The intrinsic variables of a robot, if it has any, must similarly determine the effectiveness of its reorganization of its own control hierarchy. Simply having very good control of those perceptions it does control is not enough. Why should control of this or that perception be more useful to the robot than some other potential controllable perceptions at any level of the hierarchy, unless the robot does have intrinsic variables akin to the hormones and so forth that are the intrinsic variables of the reorganizing organism? Would the robot have no intermediate representation of its success or failure between either being allowed to continue its operation or being switched off and recycled?

Well, yes it would, if the foregoing speculation about botnet based perceptual control hierarchies is at all valid. A robot with a botnet structure would indeed have the required intrinsic variables, consisting of sensors of actual or incipient failure in the perceptual control hierarchy, coupled with maintenance and repair bots to bring the system back to full health. A side-effect of this ability to maintain itself would necessarily be that both the sensor bots and the maintenance-and-repair bots have templates that they can decode and compare with the current state of the part of the hierarchy (and the maintenance system) for which they are responsible. They should be able to repair themselves, as do the component processes in natural homeostatic loops.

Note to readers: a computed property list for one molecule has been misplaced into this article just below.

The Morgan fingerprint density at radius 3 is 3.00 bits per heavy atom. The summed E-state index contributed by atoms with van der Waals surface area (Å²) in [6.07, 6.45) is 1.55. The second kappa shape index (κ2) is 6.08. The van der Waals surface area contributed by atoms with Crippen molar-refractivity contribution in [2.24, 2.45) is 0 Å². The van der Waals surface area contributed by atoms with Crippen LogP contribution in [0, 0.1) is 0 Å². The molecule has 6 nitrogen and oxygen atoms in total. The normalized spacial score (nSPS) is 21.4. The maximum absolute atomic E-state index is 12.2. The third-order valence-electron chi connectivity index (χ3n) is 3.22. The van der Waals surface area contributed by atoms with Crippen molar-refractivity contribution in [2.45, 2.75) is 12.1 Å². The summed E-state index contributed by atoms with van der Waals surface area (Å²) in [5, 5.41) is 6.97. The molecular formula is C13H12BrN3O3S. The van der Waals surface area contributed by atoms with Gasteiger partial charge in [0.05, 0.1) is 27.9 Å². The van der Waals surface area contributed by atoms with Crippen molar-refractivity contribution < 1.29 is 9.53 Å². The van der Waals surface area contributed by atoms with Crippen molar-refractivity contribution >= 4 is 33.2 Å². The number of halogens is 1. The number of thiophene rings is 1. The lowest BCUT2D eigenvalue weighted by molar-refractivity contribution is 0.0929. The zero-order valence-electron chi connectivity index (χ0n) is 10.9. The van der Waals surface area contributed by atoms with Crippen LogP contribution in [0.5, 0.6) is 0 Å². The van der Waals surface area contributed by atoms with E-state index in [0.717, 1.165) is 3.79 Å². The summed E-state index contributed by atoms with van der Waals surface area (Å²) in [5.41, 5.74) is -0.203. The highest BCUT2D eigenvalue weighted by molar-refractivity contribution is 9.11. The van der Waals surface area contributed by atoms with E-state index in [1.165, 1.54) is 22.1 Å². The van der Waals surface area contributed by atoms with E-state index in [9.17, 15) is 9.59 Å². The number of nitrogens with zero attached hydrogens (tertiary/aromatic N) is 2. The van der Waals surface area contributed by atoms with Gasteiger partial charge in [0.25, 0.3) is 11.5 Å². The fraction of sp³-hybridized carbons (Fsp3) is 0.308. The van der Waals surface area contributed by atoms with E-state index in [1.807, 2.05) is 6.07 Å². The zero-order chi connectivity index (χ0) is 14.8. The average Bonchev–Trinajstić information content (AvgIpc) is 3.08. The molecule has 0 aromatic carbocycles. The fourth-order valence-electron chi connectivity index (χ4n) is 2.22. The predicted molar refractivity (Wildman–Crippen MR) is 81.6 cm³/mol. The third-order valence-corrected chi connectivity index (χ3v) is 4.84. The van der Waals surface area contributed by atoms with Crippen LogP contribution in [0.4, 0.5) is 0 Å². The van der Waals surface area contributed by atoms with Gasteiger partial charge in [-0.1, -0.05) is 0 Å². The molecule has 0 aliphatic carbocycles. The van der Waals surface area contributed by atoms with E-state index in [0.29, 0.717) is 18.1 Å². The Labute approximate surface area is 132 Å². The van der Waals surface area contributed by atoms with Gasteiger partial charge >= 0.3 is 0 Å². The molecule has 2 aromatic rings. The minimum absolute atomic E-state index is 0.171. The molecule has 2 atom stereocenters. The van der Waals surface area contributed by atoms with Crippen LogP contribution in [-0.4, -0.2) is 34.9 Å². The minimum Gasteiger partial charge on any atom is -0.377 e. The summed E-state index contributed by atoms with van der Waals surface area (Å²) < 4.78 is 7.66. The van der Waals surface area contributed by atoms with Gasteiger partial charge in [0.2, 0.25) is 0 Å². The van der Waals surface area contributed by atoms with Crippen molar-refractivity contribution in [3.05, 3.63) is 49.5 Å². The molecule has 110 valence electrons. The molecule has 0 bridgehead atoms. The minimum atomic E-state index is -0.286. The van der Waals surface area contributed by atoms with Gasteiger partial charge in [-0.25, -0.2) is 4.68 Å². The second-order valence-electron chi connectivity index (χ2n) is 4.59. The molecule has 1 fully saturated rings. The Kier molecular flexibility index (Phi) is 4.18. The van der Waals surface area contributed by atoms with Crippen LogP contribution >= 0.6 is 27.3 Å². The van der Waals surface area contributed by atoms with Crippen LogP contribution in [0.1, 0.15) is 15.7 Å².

In living control systems, the most basic of these templates are in the form of DNA formed into chromosomes, but they have this constraint because they live in a three-dimensional space and must produce functional molecules such as proteins that conform spatially to whatever place they must engage. Templates for unencapsulated botnets have no such dimensional constraints, but like DNA molecules, they must, in total, have plans sufficient to build a functioning version that will build itself to be very like the entity that hosts them — a descendant or “child” botnet.

Having the plans for producing a descendant, at least in principle, renders the botnet robots capable of replication, which need not be faultless. The replicate might have slight changes from the original templated plan. Therefore the population of botnets could evolve in the same way as does a population of living control systems. Evolved botnet robots built with a perceptual control hierarchy would have just the same degree of autonomy as does a living control system. But could it be “conscious” or even “self-conscious”?